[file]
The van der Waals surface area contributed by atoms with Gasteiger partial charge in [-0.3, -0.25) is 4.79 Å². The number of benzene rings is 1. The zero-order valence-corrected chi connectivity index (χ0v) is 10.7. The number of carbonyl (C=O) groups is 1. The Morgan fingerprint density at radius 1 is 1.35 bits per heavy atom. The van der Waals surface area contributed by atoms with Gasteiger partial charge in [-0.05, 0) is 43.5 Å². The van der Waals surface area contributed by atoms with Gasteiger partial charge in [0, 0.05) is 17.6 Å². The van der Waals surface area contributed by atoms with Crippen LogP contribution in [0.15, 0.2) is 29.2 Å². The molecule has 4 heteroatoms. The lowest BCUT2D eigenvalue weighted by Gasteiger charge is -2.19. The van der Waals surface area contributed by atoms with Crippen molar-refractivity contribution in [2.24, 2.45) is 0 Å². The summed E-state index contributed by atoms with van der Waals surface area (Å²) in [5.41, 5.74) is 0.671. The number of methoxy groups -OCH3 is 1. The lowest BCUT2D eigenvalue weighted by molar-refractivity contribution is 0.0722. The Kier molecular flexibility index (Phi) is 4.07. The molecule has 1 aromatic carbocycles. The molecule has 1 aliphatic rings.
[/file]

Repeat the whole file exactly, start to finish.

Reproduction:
The van der Waals surface area contributed by atoms with Gasteiger partial charge in [-0.3, -0.25) is 4.79 Å². The number of benzene rings is 1. The zero-order valence-corrected chi connectivity index (χ0v) is 10.7. The number of carbonyl (C=O) groups is 1. The Morgan fingerprint density at radius 1 is 1.35 bits per heavy atom. The van der Waals surface area contributed by atoms with Gasteiger partial charge in [-0.05, 0) is 43.5 Å². The van der Waals surface area contributed by atoms with Gasteiger partial charge in [0, 0.05) is 17.6 Å². The van der Waals surface area contributed by atoms with Crippen LogP contribution in [0.15, 0.2) is 29.2 Å². The molecule has 4 heteroatoms. The lowest BCUT2D eigenvalue weighted by Gasteiger charge is -2.19. The van der Waals surface area contributed by atoms with Crippen molar-refractivity contribution in [2.24, 2.45) is 0 Å². The summed E-state index contributed by atoms with van der Waals surface area (Å²) in [5.41, 5.74) is 0.671. The number of methoxy groups -OCH3 is 1. The lowest BCUT2D eigenvalue weighted by molar-refractivity contribution is 0.0722. The Kier molecular flexibility index (Phi) is 4.07. The molecule has 1 aromatic carbocycles. The molecule has 1 aliphatic rings.